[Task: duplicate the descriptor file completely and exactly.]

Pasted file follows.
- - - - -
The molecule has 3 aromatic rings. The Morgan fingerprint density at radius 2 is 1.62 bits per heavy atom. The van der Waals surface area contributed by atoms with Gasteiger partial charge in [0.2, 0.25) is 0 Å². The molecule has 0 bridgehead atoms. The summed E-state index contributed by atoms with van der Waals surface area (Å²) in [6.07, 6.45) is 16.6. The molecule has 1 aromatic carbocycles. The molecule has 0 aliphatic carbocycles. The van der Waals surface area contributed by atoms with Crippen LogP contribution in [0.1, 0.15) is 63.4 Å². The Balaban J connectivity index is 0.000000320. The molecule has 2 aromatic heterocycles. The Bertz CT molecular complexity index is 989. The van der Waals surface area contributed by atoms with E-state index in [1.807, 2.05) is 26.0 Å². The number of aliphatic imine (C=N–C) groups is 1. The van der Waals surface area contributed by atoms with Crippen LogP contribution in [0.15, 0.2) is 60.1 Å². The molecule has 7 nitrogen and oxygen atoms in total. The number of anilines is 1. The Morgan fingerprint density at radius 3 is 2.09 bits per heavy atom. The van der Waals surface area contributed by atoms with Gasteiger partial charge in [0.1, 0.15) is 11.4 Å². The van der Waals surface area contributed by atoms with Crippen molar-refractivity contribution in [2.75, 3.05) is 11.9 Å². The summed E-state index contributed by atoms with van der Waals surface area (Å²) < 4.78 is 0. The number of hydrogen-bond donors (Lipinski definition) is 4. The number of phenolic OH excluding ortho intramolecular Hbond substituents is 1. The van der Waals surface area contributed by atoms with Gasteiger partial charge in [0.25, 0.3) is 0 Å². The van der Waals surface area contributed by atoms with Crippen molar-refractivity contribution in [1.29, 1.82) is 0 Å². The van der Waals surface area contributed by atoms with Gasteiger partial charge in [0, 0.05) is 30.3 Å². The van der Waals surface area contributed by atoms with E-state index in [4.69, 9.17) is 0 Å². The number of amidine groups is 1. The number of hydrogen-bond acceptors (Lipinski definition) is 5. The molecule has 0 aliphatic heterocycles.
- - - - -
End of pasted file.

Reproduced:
The molecule has 3 aromatic rings. The Morgan fingerprint density at radius 2 is 1.62 bits per heavy atom. The van der Waals surface area contributed by atoms with Gasteiger partial charge in [0.2, 0.25) is 0 Å². The molecule has 0 bridgehead atoms. The summed E-state index contributed by atoms with van der Waals surface area (Å²) in [6.07, 6.45) is 16.6. The molecule has 1 aromatic carbocycles. The molecule has 0 aliphatic carbocycles. The van der Waals surface area contributed by atoms with Crippen LogP contribution in [0.1, 0.15) is 63.4 Å². The Balaban J connectivity index is 0.000000320. The molecule has 2 aromatic heterocycles. The Bertz CT molecular complexity index is 989. The van der Waals surface area contributed by atoms with E-state index in [1.807, 2.05) is 26.0 Å². The number of aliphatic imine (C=N–C) groups is 1. The van der Waals surface area contributed by atoms with Crippen LogP contribution in [0.15, 0.2) is 60.1 Å². The molecule has 7 nitrogen and oxygen atoms in total. The number of anilines is 1. The Morgan fingerprint density at radius 3 is 2.09 bits per heavy atom. The van der Waals surface area contributed by atoms with Gasteiger partial charge in [0.1, 0.15) is 11.4 Å². The van der Waals surface area contributed by atoms with Crippen molar-refractivity contribution in [2.75, 3.05) is 11.9 Å². The summed E-state index contributed by atoms with van der Waals surface area (Å²) < 4.78 is 0. The number of hydrogen-bond donors (Lipinski definition) is 4. The number of phenolic OH excluding ortho intramolecular Hbond substituents is 1. The van der Waals surface area contributed by atoms with Gasteiger partial charge in [0.25, 0.3) is 0 Å². The van der Waals surface area contributed by atoms with Crippen molar-refractivity contribution in [1.29, 1.82) is 0 Å². The van der Waals surface area contributed by atoms with Gasteiger partial charge in [0, 0.05) is 30.3 Å². The van der Waals surface area contributed by atoms with E-state index in [4.69, 9.17) is 0 Å². The number of amidine groups is 1. The number of hydrogen-bond acceptors (Lipinski definition) is 5. The molecule has 0 aliphatic heterocycles.